Kenya’s President Uhuru Kenyatta on Monday announced phased reopening of the country as the government moved to relax Covid-19 restrictions.
The president said cessation of movement into and out of the capital Nairobi, and Mombasa and Mandera counties would lapse on Tuesday 4am, allowing people to travel into and out of these counties. He, however, extended the nationwide 9pm-4am curfew for 30 days.
“By reopening Nairobi, Mombasa and Mandera, we are more at risk than we were when the restrictions were in place. We must, therefore, exercise cautious optimism, and avoid reckless abandon,” said Mr Kenyatta, who promised to have the orders reviewed should the virus spread widely.
“Should the situation deteriorate and pose a challenge to our health infrastructure, it shall be ‘clawed back’.”
In the next 21 days, the country will study patterns of interactions and the spread of the disease.
“Any trends that signal a worsening of the pandemic, we will have no choice but to return to the lockdown,” the president said.
He cautioned that the country had not met minimum requirements to reopen the economy.
“According to the experts and stakeholders, we have not met the irreducible minimum 100 per cent. However, consensus amongst them is that we have reached a reasonable level of preparedness across the country to allow us to reopen,” Mr Kenyatta added.
The president also allowed reopening of places of worship, restricting them to one-hour services and no more than 100 people at a time. Places of worship will be required to strictly adhere to safety protocols in the wake of coronavirus pandemic. Sunday Schools and Madrassas will, however, remain closed.
No congregants under 13 years or over 58 years should be allowed in places of worship, Mr Kenyatta added. Those with underlying health conditions have also been cautioned against congregating to worship.
He asked Kenyans to continue adhering to Covid-19 safety measures to prevent spread of the disease.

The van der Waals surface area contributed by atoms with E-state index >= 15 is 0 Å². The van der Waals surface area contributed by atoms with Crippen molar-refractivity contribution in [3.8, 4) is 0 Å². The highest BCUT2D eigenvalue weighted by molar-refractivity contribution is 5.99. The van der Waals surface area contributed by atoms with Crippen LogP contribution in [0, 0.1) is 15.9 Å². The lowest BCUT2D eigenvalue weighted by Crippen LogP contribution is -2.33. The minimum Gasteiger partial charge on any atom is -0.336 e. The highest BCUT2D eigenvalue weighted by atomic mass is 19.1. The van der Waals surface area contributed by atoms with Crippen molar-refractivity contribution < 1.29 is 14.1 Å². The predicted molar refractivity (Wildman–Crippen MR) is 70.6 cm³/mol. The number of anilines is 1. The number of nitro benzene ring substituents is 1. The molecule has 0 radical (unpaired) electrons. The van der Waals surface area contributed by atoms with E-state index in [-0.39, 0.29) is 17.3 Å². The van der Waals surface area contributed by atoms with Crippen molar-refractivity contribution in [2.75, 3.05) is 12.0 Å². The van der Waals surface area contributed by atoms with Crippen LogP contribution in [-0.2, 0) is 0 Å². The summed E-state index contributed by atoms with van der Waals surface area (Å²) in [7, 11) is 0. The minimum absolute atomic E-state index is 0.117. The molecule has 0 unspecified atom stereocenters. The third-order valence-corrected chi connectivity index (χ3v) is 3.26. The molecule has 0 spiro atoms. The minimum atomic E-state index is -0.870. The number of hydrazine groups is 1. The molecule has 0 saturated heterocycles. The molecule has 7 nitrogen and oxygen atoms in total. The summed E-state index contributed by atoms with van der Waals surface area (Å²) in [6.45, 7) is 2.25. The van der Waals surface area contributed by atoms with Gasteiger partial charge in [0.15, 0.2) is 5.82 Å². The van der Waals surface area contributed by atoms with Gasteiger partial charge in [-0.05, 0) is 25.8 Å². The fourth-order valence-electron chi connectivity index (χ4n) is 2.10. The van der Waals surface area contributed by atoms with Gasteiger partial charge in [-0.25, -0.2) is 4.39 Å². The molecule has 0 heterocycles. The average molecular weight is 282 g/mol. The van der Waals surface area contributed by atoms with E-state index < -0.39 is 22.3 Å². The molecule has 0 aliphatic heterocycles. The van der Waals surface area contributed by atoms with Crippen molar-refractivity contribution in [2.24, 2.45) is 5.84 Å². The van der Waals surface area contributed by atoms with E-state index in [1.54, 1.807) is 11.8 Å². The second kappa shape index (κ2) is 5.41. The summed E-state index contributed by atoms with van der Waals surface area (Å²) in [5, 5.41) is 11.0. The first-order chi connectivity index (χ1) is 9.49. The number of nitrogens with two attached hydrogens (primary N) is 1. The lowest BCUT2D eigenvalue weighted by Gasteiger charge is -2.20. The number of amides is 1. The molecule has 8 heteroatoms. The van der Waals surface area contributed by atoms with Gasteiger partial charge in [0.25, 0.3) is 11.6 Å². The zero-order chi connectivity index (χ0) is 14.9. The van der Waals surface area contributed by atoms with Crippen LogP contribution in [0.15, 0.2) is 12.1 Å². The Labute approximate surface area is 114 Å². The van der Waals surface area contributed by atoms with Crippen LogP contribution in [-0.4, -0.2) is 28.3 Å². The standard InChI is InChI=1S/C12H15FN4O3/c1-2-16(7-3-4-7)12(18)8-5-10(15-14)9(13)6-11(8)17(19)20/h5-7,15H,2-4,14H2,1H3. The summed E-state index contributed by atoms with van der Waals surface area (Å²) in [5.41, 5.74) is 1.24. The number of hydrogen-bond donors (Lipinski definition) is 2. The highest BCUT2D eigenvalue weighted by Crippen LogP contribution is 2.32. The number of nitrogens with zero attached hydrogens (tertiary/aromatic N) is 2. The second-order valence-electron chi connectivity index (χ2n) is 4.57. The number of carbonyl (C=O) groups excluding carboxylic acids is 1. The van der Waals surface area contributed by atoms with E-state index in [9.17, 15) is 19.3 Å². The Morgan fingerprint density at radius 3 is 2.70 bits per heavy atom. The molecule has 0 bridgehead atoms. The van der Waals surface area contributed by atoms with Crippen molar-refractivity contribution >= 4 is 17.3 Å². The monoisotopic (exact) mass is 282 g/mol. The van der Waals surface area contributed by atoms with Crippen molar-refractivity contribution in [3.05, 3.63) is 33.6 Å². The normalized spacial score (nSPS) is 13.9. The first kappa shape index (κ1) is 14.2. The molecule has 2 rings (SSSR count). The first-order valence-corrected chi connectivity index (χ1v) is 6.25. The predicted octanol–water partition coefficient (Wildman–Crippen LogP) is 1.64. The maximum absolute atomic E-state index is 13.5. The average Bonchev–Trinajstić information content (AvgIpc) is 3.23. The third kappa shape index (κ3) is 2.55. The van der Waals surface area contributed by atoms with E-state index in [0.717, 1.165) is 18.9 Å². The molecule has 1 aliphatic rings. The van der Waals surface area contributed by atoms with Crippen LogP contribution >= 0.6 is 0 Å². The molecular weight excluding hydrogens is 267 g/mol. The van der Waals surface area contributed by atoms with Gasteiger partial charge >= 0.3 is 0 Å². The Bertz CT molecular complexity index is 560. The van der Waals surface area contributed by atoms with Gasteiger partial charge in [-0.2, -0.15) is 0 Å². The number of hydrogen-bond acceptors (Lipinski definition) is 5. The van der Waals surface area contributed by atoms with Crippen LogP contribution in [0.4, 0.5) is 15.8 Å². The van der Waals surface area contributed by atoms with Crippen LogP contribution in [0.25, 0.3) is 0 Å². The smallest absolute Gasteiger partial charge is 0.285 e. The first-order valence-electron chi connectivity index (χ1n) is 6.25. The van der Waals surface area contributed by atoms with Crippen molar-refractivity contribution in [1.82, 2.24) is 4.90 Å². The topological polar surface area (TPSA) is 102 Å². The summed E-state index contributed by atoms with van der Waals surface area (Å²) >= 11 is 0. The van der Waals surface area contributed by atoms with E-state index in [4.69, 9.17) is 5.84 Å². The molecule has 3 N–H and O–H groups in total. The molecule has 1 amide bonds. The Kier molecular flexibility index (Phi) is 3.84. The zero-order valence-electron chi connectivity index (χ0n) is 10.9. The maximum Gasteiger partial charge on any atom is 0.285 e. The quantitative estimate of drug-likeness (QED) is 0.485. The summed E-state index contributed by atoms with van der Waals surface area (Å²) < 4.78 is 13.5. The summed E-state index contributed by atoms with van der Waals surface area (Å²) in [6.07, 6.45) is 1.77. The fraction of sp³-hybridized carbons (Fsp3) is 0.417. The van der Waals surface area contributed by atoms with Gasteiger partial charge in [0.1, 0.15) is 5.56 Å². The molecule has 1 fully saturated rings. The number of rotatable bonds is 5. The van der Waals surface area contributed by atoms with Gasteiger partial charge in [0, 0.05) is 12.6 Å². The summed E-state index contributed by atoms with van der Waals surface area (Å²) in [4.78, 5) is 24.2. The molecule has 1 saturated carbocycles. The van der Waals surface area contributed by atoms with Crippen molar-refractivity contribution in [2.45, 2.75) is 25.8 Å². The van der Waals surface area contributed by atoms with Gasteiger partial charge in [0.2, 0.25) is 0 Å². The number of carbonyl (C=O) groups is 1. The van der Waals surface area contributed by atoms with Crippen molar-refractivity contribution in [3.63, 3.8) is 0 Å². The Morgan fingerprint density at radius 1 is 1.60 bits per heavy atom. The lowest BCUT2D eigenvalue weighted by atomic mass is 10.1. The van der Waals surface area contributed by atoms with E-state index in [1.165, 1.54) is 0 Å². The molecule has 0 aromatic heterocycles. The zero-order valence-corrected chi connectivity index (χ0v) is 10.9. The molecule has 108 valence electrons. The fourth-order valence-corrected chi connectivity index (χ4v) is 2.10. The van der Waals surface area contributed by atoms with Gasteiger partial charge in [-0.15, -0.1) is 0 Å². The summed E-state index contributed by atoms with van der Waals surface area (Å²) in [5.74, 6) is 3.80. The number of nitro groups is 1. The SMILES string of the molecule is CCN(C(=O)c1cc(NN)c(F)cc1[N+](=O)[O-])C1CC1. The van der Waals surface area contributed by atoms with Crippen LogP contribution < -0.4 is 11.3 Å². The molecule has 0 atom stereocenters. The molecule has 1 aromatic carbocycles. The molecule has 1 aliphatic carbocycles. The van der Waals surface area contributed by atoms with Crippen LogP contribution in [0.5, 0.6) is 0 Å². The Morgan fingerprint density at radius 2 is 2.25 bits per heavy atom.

“It is your duty and good will to defend and protect yourself and family and environment…Minimise unnecessary movements, delay upcountry travel, adhere to protocols,” he added.
He also urged citizens to minimise unnecessary contact with the elderly, children and those vulnerable to the virus.
The president further said that the Ministry of Education shall jointly with all stakeholders notify the public on the resumption of the 2020 Academic Calendar for basic education and tertiary institutions, by Tuesday.
The president also announced changes in transportation protocols, saying that public service vehicles moving in and out of areas which were previously under cessation of movement will require mandatory certification from the Ministry of Health in consultation with the Ministry of Transport.
Local flights will resume on July 15, 2020 in strict conformity with guidelines and protocols issued by the Health ministry.
“International Air Travel into and out of the territory of the Republic of Kenya shall resume effective 1st August, 2020; in strict conformity with all protocols from the Ministry of Health, local and international civil aviation authorities, and any additional requirements applicable at the ports of departure, arrival or transit,” he added.
However, politicians keen to carry out campaigns for 2022 were not so lucky. Restrictions on political gatherings and any other gathering were extended by another 30 days.
Further, the President extended the restriction on the reopening of bars as well as wedding and funeral attendance.
Mr Kenyatta also directed the ministries of Health and Trade to establish protocols before the resumption of importation of second-hand clothes and shoes.